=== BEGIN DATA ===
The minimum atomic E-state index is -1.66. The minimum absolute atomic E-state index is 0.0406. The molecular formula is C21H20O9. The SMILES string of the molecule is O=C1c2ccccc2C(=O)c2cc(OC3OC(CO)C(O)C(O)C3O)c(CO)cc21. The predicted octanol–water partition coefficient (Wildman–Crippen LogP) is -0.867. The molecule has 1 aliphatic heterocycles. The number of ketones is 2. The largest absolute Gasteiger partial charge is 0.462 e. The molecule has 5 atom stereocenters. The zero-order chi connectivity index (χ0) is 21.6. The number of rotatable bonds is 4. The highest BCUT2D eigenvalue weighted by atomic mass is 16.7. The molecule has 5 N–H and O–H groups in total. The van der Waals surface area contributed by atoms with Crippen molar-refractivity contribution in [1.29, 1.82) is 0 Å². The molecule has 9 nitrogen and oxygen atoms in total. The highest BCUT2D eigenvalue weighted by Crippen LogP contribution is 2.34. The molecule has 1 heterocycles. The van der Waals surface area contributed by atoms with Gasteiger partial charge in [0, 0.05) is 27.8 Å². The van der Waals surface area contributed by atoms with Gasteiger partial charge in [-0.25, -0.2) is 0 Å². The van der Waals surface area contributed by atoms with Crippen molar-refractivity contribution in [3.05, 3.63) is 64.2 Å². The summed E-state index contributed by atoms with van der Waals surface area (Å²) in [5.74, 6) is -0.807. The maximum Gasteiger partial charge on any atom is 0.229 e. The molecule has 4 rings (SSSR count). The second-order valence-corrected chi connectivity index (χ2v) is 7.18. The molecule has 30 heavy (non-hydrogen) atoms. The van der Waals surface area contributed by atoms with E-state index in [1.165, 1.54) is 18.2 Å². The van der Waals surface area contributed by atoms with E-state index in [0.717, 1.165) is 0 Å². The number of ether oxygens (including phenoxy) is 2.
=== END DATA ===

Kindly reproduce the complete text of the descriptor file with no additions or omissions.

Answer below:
The minimum atomic E-state index is -1.66. The minimum absolute atomic E-state index is 0.0406. The molecular formula is C21H20O9. The SMILES string of the molecule is O=C1c2ccccc2C(=O)c2cc(OC3OC(CO)C(O)C(O)C3O)c(CO)cc21. The predicted octanol–water partition coefficient (Wildman–Crippen LogP) is -0.867. The molecule has 1 aliphatic heterocycles. The number of ketones is 2. The largest absolute Gasteiger partial charge is 0.462 e. The molecule has 5 atom stereocenters. The zero-order chi connectivity index (χ0) is 21.6. The number of rotatable bonds is 4. The highest BCUT2D eigenvalue weighted by atomic mass is 16.7. The molecule has 5 N–H and O–H groups in total. The van der Waals surface area contributed by atoms with Crippen molar-refractivity contribution in [1.29, 1.82) is 0 Å². The molecule has 9 nitrogen and oxygen atoms in total. The highest BCUT2D eigenvalue weighted by Crippen LogP contribution is 2.34. The molecule has 1 heterocycles. The van der Waals surface area contributed by atoms with Gasteiger partial charge in [0, 0.05) is 27.8 Å². The van der Waals surface area contributed by atoms with Gasteiger partial charge in [-0.25, -0.2) is 0 Å². The van der Waals surface area contributed by atoms with Crippen molar-refractivity contribution in [3.05, 3.63) is 64.2 Å². The summed E-state index contributed by atoms with van der Waals surface area (Å²) in [5.74, 6) is -0.807. The maximum Gasteiger partial charge on any atom is 0.229 e. The molecule has 4 rings (SSSR count). The second-order valence-corrected chi connectivity index (χ2v) is 7.18. The molecule has 30 heavy (non-hydrogen) atoms. The van der Waals surface area contributed by atoms with E-state index in [1.165, 1.54) is 18.2 Å². The van der Waals surface area contributed by atoms with E-state index in [0.717, 1.165) is 0 Å². The number of ether oxygens (including phenoxy) is 2.